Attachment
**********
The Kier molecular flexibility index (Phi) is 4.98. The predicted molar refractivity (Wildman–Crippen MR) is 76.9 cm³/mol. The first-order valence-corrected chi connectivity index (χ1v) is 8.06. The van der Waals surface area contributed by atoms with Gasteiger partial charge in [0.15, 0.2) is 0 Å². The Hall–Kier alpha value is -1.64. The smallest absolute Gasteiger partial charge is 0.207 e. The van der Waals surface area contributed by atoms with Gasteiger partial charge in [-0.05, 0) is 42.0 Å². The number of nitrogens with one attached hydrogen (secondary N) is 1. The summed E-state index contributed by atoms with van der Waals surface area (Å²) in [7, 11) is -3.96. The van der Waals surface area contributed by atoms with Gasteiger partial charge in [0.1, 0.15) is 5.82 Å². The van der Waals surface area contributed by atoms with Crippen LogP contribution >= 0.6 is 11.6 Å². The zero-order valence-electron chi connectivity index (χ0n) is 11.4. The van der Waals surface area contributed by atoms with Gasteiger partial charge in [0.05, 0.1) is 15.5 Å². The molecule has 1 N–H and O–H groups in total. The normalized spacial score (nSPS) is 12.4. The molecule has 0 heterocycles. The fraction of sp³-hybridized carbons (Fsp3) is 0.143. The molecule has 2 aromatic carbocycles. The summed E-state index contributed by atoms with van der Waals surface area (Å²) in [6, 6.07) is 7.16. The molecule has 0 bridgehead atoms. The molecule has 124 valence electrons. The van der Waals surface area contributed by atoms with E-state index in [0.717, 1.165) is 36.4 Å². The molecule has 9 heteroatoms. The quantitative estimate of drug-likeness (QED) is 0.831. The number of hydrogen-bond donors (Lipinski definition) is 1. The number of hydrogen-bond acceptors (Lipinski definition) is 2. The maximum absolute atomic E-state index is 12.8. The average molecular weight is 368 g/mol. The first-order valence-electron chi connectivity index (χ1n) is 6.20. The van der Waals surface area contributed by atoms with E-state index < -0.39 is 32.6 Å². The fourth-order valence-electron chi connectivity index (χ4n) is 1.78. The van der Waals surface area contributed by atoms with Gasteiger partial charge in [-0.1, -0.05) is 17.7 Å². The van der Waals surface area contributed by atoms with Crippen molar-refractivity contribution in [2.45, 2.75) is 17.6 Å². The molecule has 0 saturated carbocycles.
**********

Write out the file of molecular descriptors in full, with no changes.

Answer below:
The Kier molecular flexibility index (Phi) is 4.98. The predicted molar refractivity (Wildman–Crippen MR) is 76.9 cm³/mol. The first-order valence-corrected chi connectivity index (χ1v) is 8.06. The van der Waals surface area contributed by atoms with Gasteiger partial charge in [0.15, 0.2) is 0 Å². The Hall–Kier alpha value is -1.64. The smallest absolute Gasteiger partial charge is 0.207 e. The van der Waals surface area contributed by atoms with Gasteiger partial charge in [-0.05, 0) is 42.0 Å². The number of nitrogens with one attached hydrogen (secondary N) is 1. The summed E-state index contributed by atoms with van der Waals surface area (Å²) in [7, 11) is -3.96. The van der Waals surface area contributed by atoms with Gasteiger partial charge in [0.1, 0.15) is 5.82 Å². The van der Waals surface area contributed by atoms with Crippen LogP contribution >= 0.6 is 11.6 Å². The zero-order valence-electron chi connectivity index (χ0n) is 11.4. The van der Waals surface area contributed by atoms with Gasteiger partial charge in [0.05, 0.1) is 15.5 Å². The molecule has 1 N–H and O–H groups in total. The normalized spacial score (nSPS) is 12.4. The molecule has 0 heterocycles. The fraction of sp³-hybridized carbons (Fsp3) is 0.143. The molecule has 2 aromatic carbocycles. The summed E-state index contributed by atoms with van der Waals surface area (Å²) in [6, 6.07) is 7.16. The molecule has 0 bridgehead atoms. The molecule has 124 valence electrons. The van der Waals surface area contributed by atoms with E-state index in [0.717, 1.165) is 36.4 Å². The molecule has 9 heteroatoms. The quantitative estimate of drug-likeness (QED) is 0.831. The number of hydrogen-bond donors (Lipinski definition) is 1. The number of hydrogen-bond acceptors (Lipinski definition) is 2. The maximum absolute atomic E-state index is 12.8. The average molecular weight is 368 g/mol. The first-order valence-electron chi connectivity index (χ1n) is 6.20. The van der Waals surface area contributed by atoms with E-state index < -0.39 is 32.6 Å². The fourth-order valence-electron chi connectivity index (χ4n) is 1.78. The van der Waals surface area contributed by atoms with Gasteiger partial charge in [-0.1, -0.05) is 17.7 Å². The van der Waals surface area contributed by atoms with Crippen molar-refractivity contribution in [2.45, 2.75) is 17.6 Å². The molecule has 0 saturated carbocycles.